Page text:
"But that doesn't matter, because I'm not the Attorney General. There is the Attorney General," and he pointed to me - I was just to his left. The two men [Gonzales and Card] did not acknowledge me; they turned and walked from the room.
Records kept by the Attorney General's security detail indicate that Gonzales and Card left Ashcroft's room at 7:40 p.m. Moments after Gonzales and Card departed, Mueller arrived at the hospital. At approximately 8:00 p.m., Mueller went into Ashcroft's room for 5 to 10 minutes. Mueller wrote in his notes: "AG in chair; is feeble, barely articulate, clearly stressed."
Before leaving the hospital, Comey received a call from White House Chief of Staff Card. Comey testified that Card was very upset and demanded that Comey come to the White House immediately. Comey told Card that he would meet with him, but not without a witness, and that he intended that witness to be DOJ Solicitor General Ted Olson. Comey and Olson subsequently went to the White House at about 11 :00 p.m. that evening and met with Gonzales and Card. Gonzales told the DOJ OIG that little more was achieved at this meeting other than a general acknowledgement that a "situation" continued to exist because of the disagreement between DOJ and the White House regarding legal authorization for the program.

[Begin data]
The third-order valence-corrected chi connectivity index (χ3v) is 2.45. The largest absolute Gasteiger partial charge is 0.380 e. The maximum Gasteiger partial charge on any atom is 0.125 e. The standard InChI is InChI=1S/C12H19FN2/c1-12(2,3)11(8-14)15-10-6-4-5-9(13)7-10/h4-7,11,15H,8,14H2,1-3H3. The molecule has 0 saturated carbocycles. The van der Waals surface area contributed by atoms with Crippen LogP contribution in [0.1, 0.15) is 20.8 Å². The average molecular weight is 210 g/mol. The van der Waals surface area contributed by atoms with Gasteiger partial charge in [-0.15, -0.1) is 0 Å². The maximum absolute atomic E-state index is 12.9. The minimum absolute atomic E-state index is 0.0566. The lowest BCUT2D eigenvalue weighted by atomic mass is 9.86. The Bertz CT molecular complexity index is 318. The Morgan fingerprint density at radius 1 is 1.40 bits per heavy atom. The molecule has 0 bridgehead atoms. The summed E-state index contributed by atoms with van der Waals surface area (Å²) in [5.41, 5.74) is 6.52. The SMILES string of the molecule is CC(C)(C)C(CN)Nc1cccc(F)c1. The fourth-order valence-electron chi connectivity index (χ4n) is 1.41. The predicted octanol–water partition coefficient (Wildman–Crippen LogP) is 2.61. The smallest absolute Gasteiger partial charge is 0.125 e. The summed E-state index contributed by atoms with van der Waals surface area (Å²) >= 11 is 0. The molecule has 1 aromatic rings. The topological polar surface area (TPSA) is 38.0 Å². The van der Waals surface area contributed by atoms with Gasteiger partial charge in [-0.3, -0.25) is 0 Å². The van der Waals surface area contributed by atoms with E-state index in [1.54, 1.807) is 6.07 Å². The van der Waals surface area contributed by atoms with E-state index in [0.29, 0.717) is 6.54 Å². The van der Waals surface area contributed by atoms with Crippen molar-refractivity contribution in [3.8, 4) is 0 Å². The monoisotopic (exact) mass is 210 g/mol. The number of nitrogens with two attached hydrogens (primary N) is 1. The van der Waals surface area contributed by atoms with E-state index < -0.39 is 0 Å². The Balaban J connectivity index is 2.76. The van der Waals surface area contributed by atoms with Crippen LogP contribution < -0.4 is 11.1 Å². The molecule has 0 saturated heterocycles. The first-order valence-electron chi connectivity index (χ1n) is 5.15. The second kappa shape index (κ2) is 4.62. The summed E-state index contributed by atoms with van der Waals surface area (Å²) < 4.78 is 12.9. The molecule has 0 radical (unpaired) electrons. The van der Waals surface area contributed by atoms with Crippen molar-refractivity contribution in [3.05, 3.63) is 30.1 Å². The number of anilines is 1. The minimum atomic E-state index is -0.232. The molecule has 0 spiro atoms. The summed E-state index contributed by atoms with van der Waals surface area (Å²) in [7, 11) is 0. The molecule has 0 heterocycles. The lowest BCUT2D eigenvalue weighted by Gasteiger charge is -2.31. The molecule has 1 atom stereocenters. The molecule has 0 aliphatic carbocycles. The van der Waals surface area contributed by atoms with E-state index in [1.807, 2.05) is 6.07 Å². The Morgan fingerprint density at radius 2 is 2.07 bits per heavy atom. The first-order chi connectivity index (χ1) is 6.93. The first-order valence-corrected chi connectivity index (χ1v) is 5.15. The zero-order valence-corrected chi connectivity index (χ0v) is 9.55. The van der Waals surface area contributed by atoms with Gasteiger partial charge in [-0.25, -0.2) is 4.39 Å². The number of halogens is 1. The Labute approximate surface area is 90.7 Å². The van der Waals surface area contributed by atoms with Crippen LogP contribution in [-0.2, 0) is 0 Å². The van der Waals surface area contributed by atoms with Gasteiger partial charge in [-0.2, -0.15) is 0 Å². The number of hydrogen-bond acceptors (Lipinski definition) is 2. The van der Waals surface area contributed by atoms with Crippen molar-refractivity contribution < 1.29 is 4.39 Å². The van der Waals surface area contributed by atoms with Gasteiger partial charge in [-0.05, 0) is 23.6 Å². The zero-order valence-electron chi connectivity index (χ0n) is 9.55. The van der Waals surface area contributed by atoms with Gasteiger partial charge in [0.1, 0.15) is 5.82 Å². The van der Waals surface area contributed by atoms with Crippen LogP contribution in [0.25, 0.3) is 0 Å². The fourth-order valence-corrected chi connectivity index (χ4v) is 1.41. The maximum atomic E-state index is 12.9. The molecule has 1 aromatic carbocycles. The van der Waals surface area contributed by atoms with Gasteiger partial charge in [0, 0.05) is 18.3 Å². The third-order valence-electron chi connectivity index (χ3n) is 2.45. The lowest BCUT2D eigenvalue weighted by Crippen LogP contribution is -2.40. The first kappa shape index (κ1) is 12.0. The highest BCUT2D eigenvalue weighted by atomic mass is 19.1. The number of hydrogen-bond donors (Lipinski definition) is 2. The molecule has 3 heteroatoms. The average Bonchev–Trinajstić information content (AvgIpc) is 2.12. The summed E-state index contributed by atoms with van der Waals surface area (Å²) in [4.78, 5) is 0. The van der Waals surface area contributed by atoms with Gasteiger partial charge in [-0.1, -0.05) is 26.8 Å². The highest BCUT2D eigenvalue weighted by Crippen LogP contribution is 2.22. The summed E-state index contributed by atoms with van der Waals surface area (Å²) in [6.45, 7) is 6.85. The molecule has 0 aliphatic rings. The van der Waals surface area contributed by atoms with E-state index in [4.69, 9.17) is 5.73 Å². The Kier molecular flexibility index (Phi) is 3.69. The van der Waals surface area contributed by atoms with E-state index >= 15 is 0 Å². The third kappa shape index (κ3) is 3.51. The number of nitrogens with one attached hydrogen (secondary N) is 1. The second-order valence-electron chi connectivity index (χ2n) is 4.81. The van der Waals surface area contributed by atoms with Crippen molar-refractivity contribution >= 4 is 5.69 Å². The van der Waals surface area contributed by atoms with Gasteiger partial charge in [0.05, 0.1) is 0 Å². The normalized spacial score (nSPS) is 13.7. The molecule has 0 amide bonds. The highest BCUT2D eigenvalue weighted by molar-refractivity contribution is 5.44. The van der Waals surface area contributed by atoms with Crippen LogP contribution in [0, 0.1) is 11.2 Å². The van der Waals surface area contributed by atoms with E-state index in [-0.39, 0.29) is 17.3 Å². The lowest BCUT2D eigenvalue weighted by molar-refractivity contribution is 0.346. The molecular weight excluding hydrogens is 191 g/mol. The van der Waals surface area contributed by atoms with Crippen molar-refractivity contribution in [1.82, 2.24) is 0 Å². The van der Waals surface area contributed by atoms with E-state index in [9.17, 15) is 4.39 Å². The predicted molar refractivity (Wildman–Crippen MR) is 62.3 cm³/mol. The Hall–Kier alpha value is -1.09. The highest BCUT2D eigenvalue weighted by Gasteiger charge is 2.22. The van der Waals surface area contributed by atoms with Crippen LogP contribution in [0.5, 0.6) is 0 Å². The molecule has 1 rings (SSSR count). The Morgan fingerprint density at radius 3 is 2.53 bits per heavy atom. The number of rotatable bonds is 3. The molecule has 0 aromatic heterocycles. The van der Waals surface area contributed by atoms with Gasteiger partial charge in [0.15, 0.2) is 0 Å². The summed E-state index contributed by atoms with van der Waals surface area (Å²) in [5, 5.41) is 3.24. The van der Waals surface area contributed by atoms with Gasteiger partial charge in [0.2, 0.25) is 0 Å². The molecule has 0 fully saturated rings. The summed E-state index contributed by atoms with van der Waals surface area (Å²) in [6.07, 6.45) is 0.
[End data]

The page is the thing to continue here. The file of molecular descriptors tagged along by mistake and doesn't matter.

E. White House Counsel Certifies Presidential Authorization Without Department of Justice Concurrence
On the morning of March 11, 2004, with the Presidential Authorization set to expire, President Bush signed a new Authorization for the PSP. In a departure from the past practice of having the Attorney General certify the Authorization as to form and legality, the March 11 Authorization was certified by White House Counsel Gonzales. The March 11 Authorization also differed markedly from prior Authorizations in three other respects. It explicitly asserted that the President's exercise of his Article II Commander-in-Chief authority displaced any contrary provisions of law, including FISA. It clarified the description of certain Other Intelligence Activities being conducted under the PSP to address questions regarding whether such activities had actually been authorized explicitly in prior Authorizations. It also stated that in approving the prior Presidential Authorizations as to form and legality, the Attorney General previously had authorized the same activities now being approved under the March 11 Authorization.17